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The Nightwatchman Speaks: An Interview With Tom Morello

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Photo: Sean Ricigliano

Tom Morello went from playing guitar in the L.A. club band Lock Up to arena-stage stardom as a founder of Rage Against the Machine. The Harvard-educated Grammy winner’s many other music projects have included Audioslave and his current solo, accoustic incarnation called the Nightwatchman. He is the classic rebel in the rain, an all-seasons champion for the rights of the underdog, one who performs at protests from Madison to Wall Street.

On the eve of a new tour in support of his World Wide Rebel Songs LP, Morello spoke to the Frying Pan about his new comic book, protest and a certain president who, like Morello, has a Kenyan father and white mother.

What was the first thing that ever made you mad?

Well, growing up as the only black kid in my school was one thing, but as far as global events it was Bobby Sands’ hunger strike in Ireland. My friends in high school were starving themselves to make their wrestling weight, while he was literally starving for a cause. I knew then there was more to this world than my suburb.

Is there anything you see in America that makes you smile, gives you hope?

That there are people who are struggling and winning every day. I saw something special in the streets of Wisconsin’s capitol, Madison, where union police officers and anarchists, gritty fire fighters and Packer fans were all on the same side. We could be on the brink of something special.

Do progressives still have the patience and the organizing DNA to build long-term institutions and movements for change?

I wouldn’t just look at this on a national scale, but on a global scale. People are fed up with this bullshit from Libya to Greece, the United Kingdom to Chile.

Why didn’t the Madison protests spread to other parts of the country?

The Wisconsin Winter didn’t turn into a conflagration because it was siphoned off into recall elections by a Democratic Party that was afraid [the protest] would overrun its banks.

Can progressives break their addiction to elected politicians?

We have to stop voting for the evil of two lessers and then praying that the winner only starts three wars instead of six. We can cross our fingers and pray that Obama will get a spine in the second term, but that’s not how change starts. It comes from below not above. People always have had bills to pay –  they still had to pay them when they were desegregating lunch counters, ending Apartheid or dismantling the Berlin Wall.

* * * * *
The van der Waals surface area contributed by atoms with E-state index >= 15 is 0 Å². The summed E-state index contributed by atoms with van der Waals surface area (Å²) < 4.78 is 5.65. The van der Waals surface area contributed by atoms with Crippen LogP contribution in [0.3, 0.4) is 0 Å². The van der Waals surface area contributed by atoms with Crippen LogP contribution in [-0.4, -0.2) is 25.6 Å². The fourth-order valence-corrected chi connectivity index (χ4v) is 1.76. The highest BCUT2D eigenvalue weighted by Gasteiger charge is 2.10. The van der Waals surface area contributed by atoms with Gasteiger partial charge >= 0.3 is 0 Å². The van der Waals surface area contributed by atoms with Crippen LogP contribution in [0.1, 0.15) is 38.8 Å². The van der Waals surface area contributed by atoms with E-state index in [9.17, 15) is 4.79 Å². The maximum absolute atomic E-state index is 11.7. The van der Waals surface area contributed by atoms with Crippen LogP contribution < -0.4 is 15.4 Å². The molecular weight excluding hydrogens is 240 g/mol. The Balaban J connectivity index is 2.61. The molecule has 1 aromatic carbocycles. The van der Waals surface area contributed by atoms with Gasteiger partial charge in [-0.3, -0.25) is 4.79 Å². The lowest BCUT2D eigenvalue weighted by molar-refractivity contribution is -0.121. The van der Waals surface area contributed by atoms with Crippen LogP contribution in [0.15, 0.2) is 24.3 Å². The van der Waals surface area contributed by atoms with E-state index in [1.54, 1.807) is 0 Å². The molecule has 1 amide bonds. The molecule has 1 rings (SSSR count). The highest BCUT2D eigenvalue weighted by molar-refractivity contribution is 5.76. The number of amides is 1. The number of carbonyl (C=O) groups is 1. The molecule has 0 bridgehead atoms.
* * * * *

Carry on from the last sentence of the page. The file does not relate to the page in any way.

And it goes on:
Can we have an America without an empire?

If we have an America with an empire, it will still fall apart.

You recently complained on Bill Maher’s show, Real Time, that performers or entertainers seem to lose their citizenship whenever they express a political opinion. Why?

People don’t like being told to their face they are wrong. I don’t see why Fox commentators or the rotisserie of talking heads are somehow more qualified than me to speak on whether it’s morally right for union members to have the right to bargain collectively.

Your mother was a union school teacher. Are we somehow screwed because there are fewer organized workers who can threaten to shut things down or stop production?

The short answer is Yes. Unions can be a fighting force for the rights of workers — or they can be our last line of defense against corporations. The people who are funding the antiunion drives will directly benefit from them.

The Nightwatchman sounds like a lonely figure – where does he come from?

It’s a moniker I chose 10 years ago in solo shows on open-mike nights in coffeehouses or in Country Western bars.

What’s the inspiration behind World Wide Rebel Songs?

A year and a half ago I offered to play a benefit for the Korean factory workers who make Gibson guitars and were fired for trying to organize. But then the Haitian earthquake struck. Even though the Korean workers were in desperate need they offered to donate all of the donations they had received to Haitians. That sense of human solidarity inspired the title track.

What is your Orchid project?

It’s a 12-issue comic about a teen prostitute and comes out in October. It’s a cross between Lord of the Rings and Star Wars. The comic is drawn by Scott Hepburn and has the sweep of stories with great chases and monsters — with class consciousness. I’ve written the story and a soundtrack that can be downloaded with each episode.

Do you still look forward to leaving L.A. to tour?

I have a wife and two children under two years old, so I’ll be back soon — I tour at a much more gentlemanly pace now.

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